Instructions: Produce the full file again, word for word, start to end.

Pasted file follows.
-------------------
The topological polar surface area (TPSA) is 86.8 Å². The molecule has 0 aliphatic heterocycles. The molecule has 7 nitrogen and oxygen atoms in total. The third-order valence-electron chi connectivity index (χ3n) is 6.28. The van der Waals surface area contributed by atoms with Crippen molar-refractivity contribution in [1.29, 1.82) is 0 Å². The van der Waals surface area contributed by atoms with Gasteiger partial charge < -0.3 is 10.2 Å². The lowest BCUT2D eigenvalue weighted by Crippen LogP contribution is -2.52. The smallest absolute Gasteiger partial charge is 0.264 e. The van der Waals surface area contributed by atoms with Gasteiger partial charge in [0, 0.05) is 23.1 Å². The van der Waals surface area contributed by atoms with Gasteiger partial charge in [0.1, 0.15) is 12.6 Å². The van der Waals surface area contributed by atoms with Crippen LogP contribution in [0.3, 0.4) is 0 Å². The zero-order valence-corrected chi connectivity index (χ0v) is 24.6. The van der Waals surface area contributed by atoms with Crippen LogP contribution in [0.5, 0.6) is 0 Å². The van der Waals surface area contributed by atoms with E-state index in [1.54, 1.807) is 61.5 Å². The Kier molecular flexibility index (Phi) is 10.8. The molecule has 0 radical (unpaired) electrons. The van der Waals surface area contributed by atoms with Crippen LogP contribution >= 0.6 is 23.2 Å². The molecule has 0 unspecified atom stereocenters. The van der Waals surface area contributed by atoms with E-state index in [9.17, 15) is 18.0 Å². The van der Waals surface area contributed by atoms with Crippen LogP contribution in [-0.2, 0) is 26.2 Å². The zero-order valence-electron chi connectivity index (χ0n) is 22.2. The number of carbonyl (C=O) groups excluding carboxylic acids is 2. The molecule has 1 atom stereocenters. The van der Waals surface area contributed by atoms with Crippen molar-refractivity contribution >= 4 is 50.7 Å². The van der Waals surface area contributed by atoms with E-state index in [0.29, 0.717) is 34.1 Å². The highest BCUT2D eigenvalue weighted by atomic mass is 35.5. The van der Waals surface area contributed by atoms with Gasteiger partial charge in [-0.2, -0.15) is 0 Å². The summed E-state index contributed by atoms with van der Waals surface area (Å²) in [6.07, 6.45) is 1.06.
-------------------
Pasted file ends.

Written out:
The topological polar surface area (TPSA) is 86.8 Å². The molecule has 0 aliphatic heterocycles. The molecule has 7 nitrogen and oxygen atoms in total. The third-order valence-electron chi connectivity index (χ3n) is 6.28. The van der Waals surface area contributed by atoms with Crippen molar-refractivity contribution in [1.29, 1.82) is 0 Å². The van der Waals surface area contributed by atoms with Gasteiger partial charge < -0.3 is 10.2 Å². The lowest BCUT2D eigenvalue weighted by Crippen LogP contribution is -2.52. The smallest absolute Gasteiger partial charge is 0.264 e. The van der Waals surface area contributed by atoms with Gasteiger partial charge in [0, 0.05) is 23.1 Å². The van der Waals surface area contributed by atoms with Gasteiger partial charge in [0.1, 0.15) is 12.6 Å². The van der Waals surface area contributed by atoms with Crippen LogP contribution in [0.3, 0.4) is 0 Å². The zero-order valence-corrected chi connectivity index (χ0v) is 24.6. The van der Waals surface area contributed by atoms with Crippen LogP contribution in [0.5, 0.6) is 0 Å². The van der Waals surface area contributed by atoms with E-state index in [1.54, 1.807) is 61.5 Å². The Kier molecular flexibility index (Phi) is 10.8. The molecule has 0 radical (unpaired) electrons. The van der Waals surface area contributed by atoms with Crippen LogP contribution >= 0.6 is 23.2 Å². The molecule has 0 unspecified atom stereocenters. The van der Waals surface area contributed by atoms with E-state index in [9.17, 15) is 18.0 Å². The van der Waals surface area contributed by atoms with Crippen LogP contribution in [-0.2, 0) is 26.2 Å². The zero-order valence-electron chi connectivity index (χ0n) is 22.2. The number of carbonyl (C=O) groups excluding carboxylic acids is 2. The molecule has 1 atom stereocenters. The van der Waals surface area contributed by atoms with Crippen molar-refractivity contribution >= 4 is 50.7 Å². The van der Waals surface area contributed by atoms with E-state index in [0.29, 0.717) is 34.1 Å². The highest BCUT2D eigenvalue weighted by atomic mass is 35.5. The van der Waals surface area contributed by atoms with Gasteiger partial charge in [-0.2, -0.15) is 0 Å². The summed E-state index contributed by atoms with van der Waals surface area (Å²) in [6.07, 6.45) is 1.06.